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‘Sexy in a safe way’: Sextravaganza discusses sexual health, inclusion, positivity

De Neve Commons, where the Sextravaganza event was hosted, is pictured. (Daily Bruin file photo)

By Nick Levie and Molly Gurland

Feb. 17, 2024 6:47 p.m.

Tuesday’s Sextravaganza kicked off Valentine’s Day festivities with a sex-positive start.

Sextravaganza is a resource fair distributing information on safe sex, sex education and campus services for UCLA student residents hosted by UCLA’s Resilience in Your Student Experience Center, said Wayne Nichols, leadership development coordinator at UCLA’s Residential Life. Campus organizations came together at De Neve Commons to offer resources, contraceptives, activities and more just in time for Valentine’s Day.

The sex positivity event aims to help students navigate love and sexual relationships in a fun, interactive way, said Kayla Bryant-Dunmire, assistant resident director of UCLA Residential Life.

Nichols said students from all backgrounds struggle to find spaces, events and programs that openly discuss and celebrate sex. He added that sex education is particularly important in college because many students experience more freedom than before.

“This isn’t something to shy away from. You’re all becoming adults, you’re all growing up, you’re all getting your first life experiences with a lot of this stuff,” Nichols said.

Jocelyn Granados, a first-year statistics student, said she did not have adequate resources and information regarding sex education in high school, adding that she thinks it is great that UCLA is addressing these topics through events such as Sextravaganza.

Sextravaganza also included representation from the LGBTQ Campus Resource Center and other student organizations that supply sexual health resources and products, Nichols said.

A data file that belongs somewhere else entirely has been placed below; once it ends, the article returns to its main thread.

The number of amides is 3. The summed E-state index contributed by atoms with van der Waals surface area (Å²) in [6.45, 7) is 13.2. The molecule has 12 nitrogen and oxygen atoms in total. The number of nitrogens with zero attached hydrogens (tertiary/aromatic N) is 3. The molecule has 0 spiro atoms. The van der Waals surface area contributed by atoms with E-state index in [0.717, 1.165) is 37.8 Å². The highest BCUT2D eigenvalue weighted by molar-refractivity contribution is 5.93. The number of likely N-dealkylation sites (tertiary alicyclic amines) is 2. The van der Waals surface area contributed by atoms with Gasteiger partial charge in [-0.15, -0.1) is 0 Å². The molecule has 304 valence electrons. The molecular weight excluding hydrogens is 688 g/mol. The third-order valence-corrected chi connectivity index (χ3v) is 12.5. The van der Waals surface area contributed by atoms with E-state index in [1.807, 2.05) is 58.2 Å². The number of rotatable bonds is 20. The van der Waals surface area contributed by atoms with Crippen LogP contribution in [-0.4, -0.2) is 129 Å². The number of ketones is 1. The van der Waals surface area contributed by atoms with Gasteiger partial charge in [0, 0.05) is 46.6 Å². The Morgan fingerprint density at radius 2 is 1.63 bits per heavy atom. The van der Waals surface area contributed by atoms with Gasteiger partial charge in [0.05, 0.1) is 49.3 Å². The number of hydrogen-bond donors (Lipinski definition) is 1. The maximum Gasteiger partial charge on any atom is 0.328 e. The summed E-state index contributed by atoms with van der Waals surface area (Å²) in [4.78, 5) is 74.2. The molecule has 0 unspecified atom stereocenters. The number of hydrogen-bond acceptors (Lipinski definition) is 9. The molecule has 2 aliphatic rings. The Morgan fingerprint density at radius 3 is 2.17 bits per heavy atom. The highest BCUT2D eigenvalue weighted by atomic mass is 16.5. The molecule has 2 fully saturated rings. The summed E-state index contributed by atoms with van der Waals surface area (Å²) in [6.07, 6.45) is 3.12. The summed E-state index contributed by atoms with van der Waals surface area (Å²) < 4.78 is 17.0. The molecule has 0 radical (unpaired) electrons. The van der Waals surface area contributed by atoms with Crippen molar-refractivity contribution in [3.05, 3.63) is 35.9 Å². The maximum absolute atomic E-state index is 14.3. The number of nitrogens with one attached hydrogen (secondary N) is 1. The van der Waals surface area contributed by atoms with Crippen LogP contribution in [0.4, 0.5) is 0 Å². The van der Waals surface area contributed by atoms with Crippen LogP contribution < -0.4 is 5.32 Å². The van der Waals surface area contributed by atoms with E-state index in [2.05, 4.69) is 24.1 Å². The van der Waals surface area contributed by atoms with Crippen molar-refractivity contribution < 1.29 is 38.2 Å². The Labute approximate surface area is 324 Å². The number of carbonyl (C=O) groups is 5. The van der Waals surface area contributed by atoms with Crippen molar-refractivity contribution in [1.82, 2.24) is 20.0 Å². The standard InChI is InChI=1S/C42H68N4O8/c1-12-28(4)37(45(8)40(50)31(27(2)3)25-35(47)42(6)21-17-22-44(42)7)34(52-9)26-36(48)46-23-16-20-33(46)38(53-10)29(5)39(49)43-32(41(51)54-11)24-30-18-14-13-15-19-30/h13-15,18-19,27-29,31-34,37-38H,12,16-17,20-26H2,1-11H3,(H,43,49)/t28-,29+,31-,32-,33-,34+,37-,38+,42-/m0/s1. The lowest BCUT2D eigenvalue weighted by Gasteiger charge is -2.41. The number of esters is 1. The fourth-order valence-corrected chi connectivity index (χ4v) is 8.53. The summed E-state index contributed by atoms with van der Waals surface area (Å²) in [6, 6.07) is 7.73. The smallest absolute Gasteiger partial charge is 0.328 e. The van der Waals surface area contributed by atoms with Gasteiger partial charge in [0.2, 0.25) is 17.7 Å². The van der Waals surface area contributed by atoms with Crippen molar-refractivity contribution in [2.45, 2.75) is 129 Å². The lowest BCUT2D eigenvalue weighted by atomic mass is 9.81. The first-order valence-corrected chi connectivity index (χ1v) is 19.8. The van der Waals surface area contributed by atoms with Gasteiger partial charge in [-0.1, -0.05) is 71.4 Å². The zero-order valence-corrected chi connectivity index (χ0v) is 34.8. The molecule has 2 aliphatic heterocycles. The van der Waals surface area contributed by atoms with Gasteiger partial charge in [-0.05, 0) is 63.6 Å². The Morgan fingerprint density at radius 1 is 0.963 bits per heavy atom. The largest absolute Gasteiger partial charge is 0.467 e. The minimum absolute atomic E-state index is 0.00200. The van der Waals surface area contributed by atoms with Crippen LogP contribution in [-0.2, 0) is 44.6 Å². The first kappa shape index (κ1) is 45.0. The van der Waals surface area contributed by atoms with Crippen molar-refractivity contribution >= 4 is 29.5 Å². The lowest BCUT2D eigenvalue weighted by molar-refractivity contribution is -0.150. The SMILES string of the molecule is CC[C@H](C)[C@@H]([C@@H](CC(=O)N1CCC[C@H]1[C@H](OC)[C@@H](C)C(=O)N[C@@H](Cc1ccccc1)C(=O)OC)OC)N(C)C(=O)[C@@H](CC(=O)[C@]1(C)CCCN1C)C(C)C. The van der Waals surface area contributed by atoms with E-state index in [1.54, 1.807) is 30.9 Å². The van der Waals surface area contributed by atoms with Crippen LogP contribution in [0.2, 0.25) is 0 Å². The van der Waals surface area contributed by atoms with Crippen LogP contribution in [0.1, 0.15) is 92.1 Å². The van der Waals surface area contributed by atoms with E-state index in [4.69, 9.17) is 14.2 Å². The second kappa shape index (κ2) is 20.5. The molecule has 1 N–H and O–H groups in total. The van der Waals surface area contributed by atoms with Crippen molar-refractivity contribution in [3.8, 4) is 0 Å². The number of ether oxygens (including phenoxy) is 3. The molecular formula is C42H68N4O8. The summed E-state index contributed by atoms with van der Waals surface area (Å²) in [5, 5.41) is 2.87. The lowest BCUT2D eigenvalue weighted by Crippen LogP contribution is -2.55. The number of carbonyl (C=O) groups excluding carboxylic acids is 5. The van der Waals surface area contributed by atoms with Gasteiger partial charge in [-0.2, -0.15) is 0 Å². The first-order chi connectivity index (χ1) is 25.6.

Organizations like UCLA’s Health Education and Resource Team and Campus Assault Resources and Education handed out contraceptives, informational pamphlets and stickers to attendees, while RISE hosted activities including a tasting of aphrodisiac foods and bouquet making.

Granados said the word of free glow-in-the-dark condoms was one of the factors that motivated her to attend.

In addition to the many organizations holding informational booths, Sextravaganza also hosted a panel amplifying diverse student perspectives on sexual health, inclusion and positivity.

Featured in the panel, Augustine Udukumbura, a fourth-year gender studies and sociology student and advocate for the LGBTQ Campus Resource Center, said queer-identifying labels are not meant to limit students or deny their existence, but to create a space for expression and self-acceptance.

“Creating an inclusive environment for everyone: a lot of it is centered around language,” they said. “I think we should be mindful about how people have sex, their various positionalities, their lived experiences.”

Chelsey Lu, a resident assistant and second-year human biology and society student, said she often needs to approach conversations around sex because it is such a common feature of dorm life and the college experience.

Lu said the table that resonated with her most was the one hosted by CARE, which promoted a confidential aftermath resource for students dealing with sexual trauma.

“A lot of residents need to know that RA’s ourselves are non-confidential in terms of reporting to Title IX,” Lu said. “CARE is a really essential resource in giving residents the chance to say everything they need to say, but know that they get to choose what they do with information that’s revealed.”

By bringing together different groups in an on-campus event, Sextravaganza offers students an opportunity to access resources, continue their personal education and discover their own sexual identity, Nichols said.

Bryant-Dunmire added that a way UCLA could spread more awareness on the topic is by promoting resources such as Be Well Bruin, a new resource list the university is endorsing to connect students with sex education and mental health resources. She added that overall, the event aims to promote inclusivity and support.

“A fun, cheeky side of it makes it easier to digest and kind of call out the elephant in the room that sex is okay,” Bryant-Dunmire said. “Sex is great, and here are some tools and resources to help you be sexy in a safe way.”

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